“I’m sure. I’ll do this right now. Thanks, Doc.”
“Thank you, Officer. By the way, did the cab driver have a family?” Dr. Allister asked.
“No, no one. His supervisor said he’d been a loner. They buried him pretty quickly.”
Dr. Allister nodded, his face grim. “Well, Merry Christmas.”
The nurse eyed him sideways for a second before filling a wash basin with water. She walked over and wet a wash cloth then waited for him to acknowledge her. Deep blue eyes looked up at her and she was stunned at the sadness there.
“You miss your family,” she said matter-of-factly.
He could only nod.
“I’m so sorry but try to look at the brighter side. You’re alive and that is some feat considering how badly injured you are. Your father will know very soon and I’m sure he’ll get here as quickly as he can,” she smiled.
He didn’t respond and she frowned a little.
“I thought a bath might make you feel better.”
Johnny looked at her through narrowed eyes.
She laughed outright. “I know it’s embarrasing. How about I just do your upper body. You could do with a shave as well but I’m afraid your face is still bruised and cut. It won’t be long though. I’m quite good at shaving men if I do say so myself.”
Johnny tried to laugh, he wanted to, but it hurt too much. But his eyes laughed and she smiled more brightly then went about the wash.
Jack yawned as he set his coffee cup down then stretched. He wasn’t awake yet and wasn’t sure he wanted to be. He hadn’t even gotten the ticket window open when the tapping started. He listened for a second as he picked up the day’s schedules then froze. That didn’t last long as he ran to grab paper and pencil, scribbling furiously as his heart pounded.
He tapped back a reply then sat there and took a few deep breaths to slow his heart. Well, that woke me up! he thought grimly. He went over to open the window, thinking about young Jimmy who delivered messages for him. He’d be in soon but he wondered if he shouldn’t just run this one on over to the hotel.
His quandary was remedied when he slid open the wooden barrier and saw Murdoch Lancer walking across the street. Jack waved urgently and Murdoch quickened his pace.
“Just this minute came in, Mr. Lancer,” he explained as Murdoch started reading. “I’m so sorry. I sure hope he gets alright,” he added with sincerity.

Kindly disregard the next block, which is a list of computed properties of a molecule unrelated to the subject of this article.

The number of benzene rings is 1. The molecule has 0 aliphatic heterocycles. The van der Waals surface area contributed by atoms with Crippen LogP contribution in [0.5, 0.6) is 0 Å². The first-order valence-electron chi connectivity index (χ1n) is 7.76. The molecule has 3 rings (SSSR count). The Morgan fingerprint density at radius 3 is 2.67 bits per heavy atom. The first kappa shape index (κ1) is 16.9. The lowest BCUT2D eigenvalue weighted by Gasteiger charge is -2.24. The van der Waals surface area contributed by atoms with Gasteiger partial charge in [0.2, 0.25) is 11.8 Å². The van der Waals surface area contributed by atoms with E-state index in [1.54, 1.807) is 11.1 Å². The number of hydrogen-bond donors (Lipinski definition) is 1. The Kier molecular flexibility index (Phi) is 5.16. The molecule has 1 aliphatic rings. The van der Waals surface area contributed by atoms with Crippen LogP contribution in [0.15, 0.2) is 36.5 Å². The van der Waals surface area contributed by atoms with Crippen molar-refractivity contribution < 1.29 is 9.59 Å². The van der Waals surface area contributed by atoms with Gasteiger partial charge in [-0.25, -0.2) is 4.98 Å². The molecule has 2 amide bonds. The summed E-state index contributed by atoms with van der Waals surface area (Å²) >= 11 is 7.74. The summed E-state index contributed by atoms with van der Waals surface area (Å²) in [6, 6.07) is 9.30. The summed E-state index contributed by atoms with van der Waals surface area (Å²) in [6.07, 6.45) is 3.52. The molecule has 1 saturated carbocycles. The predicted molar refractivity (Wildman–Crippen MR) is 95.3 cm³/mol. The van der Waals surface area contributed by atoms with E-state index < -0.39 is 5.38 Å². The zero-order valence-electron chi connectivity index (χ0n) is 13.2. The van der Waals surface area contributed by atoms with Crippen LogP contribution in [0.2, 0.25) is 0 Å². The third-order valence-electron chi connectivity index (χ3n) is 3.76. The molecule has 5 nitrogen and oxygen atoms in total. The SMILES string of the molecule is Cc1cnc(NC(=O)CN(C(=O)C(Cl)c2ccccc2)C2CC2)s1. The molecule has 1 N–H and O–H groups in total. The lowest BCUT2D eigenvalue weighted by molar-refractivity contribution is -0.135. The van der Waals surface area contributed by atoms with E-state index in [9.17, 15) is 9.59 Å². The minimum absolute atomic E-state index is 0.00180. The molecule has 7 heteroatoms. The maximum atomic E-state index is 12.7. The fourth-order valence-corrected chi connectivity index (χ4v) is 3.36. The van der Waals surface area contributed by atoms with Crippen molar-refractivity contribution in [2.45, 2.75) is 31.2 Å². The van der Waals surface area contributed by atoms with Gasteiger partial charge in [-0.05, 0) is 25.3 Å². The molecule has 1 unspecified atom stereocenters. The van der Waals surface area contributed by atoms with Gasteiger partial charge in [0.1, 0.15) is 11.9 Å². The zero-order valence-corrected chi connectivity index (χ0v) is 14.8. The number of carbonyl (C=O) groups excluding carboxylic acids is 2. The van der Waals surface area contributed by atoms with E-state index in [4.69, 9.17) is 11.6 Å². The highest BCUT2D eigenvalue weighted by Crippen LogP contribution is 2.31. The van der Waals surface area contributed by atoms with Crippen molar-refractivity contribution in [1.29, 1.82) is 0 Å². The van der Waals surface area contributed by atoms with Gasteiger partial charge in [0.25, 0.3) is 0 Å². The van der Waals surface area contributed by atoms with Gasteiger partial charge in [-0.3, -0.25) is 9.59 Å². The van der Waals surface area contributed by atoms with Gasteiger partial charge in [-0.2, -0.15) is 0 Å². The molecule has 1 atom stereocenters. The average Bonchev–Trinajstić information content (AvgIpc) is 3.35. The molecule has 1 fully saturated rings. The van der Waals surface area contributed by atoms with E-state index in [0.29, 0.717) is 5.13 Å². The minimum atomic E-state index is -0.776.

Murdoch leaned heavily against the building, closing his eyes briefly.
Jack gave him some privacy as he grabbed up the schedule and waited for the inevitable question. Murdoch finally looked at him.
“Stage will be here in thirty minutes,” he supplied.
Murdoch could only nod and reach into his jacket. He pulled out his wallet and counted out some bills, tossing them on the counter. He then turned away and walked to Sam’s.
“Dear God!” Sam whispered out. “I’ll be praying for him, Murdoch. Let me know how serious it is as soon as you can, will you?”
“I will, Sam. I wish they’d been more specific,” he said with frustration.
“Well, that’s not information you want to relay in a telegram,” Sam said and his tone caused Murdoch to look at him more closely.
“What aren’t you telling me, Sam?”
“Nothing, nothing at all,” he hedged.
“Out with it, old friend. I need to know what I might be facing,” Murdoch growled a little.
“I could be dead wrong, Murdoch. It’s just that if it weren’t serious they would have said so in the wire.”
The rancher frowned deeply but nodded his understanding. There was no way he wouldn’t worry all the way there and then some. Johnny must be bad off or he wouldn’t be in a hospital. That thought struck him hardest. Knowing his son was too ill to make a run for it. Johnny hated being cooped up and especially being sick. If there was any way for him to get himself out of there, he would have, no matter the cost to his health.
“I still don’t want to tell Scott until I know the situation,” he said.
“I understand. He’ll only worry as you said before. Take care and have a safe trip,” Sam said and shook his hand.
Murdoch rocked with the stage coach as he stared into space. He pulled the telegram out again and read it for the hundredth time. All it really told him was that Johnny was hurt in an accident and in the hospital and to hurry. Hurry. That one word made his gut clench. This would be the longest trip of his life, he was sure.